Future developments of Champaign parking lots to be discussed at City Council meeting

A parking lot in Campustown could become available for future commercial and housing developments as will be discussed at Tuesday’s Champaign City Council meeting.

Parking Lot J, near the corner of Green and Sixth streets, is one of four properties the city hopes to issue a request for qualifications and proposals as part of an in-fill development plan that will be presented during the regular meeting’s study session on Tuesday.

By issuing requests for qualifications and proposals to these sites, potential developers can engage in a competitive bidding process on the property.

Parking Lot J has been requested by developers twice in the past, most recently about a half decade ago, said Champaign planning director Bruce Knight. However, proposed developers, who were considering ground floor commercial and above floor residential space, backed out of negotiations.

“It has been considered a few times before, but it hasn’t succeeded yet in finding a deal,” Knight said.

Of the four sites, Parking Lot J is the most likely to undergo development in the near future, said Will Kyles, District 1. The council will discuss these properties and address some of the council and their constituents’ concerns regarding the issue.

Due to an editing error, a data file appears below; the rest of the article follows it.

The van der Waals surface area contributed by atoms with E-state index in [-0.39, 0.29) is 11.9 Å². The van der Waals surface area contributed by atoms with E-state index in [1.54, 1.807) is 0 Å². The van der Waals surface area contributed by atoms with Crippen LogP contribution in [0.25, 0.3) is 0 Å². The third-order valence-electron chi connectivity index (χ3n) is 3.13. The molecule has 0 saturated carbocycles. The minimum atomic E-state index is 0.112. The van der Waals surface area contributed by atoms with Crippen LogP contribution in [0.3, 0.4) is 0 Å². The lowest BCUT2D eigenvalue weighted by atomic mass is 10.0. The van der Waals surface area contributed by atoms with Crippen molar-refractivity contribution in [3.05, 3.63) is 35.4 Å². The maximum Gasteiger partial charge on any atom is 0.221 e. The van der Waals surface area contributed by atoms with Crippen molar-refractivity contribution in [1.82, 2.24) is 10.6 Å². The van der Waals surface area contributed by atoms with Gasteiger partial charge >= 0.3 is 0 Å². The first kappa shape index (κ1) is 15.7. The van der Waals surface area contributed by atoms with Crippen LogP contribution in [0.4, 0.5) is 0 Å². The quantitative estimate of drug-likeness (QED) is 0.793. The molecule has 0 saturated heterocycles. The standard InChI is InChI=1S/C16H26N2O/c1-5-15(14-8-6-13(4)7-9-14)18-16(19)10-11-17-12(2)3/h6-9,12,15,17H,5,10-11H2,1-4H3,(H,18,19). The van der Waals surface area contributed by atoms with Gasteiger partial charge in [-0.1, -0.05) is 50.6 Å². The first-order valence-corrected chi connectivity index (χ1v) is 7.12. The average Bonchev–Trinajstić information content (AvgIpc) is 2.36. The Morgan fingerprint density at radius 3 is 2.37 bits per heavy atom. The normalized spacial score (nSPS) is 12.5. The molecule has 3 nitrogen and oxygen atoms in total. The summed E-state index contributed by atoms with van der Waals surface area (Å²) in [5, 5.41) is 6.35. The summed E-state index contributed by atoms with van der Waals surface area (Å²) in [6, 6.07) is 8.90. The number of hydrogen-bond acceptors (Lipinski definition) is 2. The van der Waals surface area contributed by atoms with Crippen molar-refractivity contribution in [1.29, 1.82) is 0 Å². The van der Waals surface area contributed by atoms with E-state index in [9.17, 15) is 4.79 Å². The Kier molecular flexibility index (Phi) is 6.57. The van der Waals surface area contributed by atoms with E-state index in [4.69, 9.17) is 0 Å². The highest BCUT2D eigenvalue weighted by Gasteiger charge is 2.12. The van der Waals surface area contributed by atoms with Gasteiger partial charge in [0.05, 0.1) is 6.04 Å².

“We have plenty of parking lots,” Kyles said. “Instead of having some of these vacant parking lots, how about we use them for development?”

The In-fill Development Strategies Plan, to be presented Tuesday, would facilitate the process. The purpose of this plan is to take advantage of the city’s 2011 Comprehensive Plan, which includes the principle of promoting fiscally sustainable growth. Knight said the plan promotes more in-fill development; city growth is encouraged by taking advantage of existing properties and infrastructure.

Along with Parking Lot J, the three other properties include the Burnham, the Hill and Neil, and Main Street parking lots. Knight said the draft of the plan, a five month endeavor, makes the requests of these properties a top priority for whatever developers want to do with them, pending city approval.

“We’ll let the proposers decide what the best use of the property is,” Knight said.

A second report for Tuesday’s special study session regards towing fees. Under a new proposal to be presented to the council, Champaign would allow towing services to charge a show-up fee

to vehicle owners who show up before their vehicle is towed. The proposed ordinance would allow the fee to be charged to owners who arrive even before their vehicle is connected to the tow truck.

The report states that cities such as Urbana and Normal have mandated similar towing fees, and Champaign towing services would benefit from a show-up fee. Such a fee would help compensate towing service costs, reduce trespassing incidents and hold vehicle owners and operators more accountable for their actions.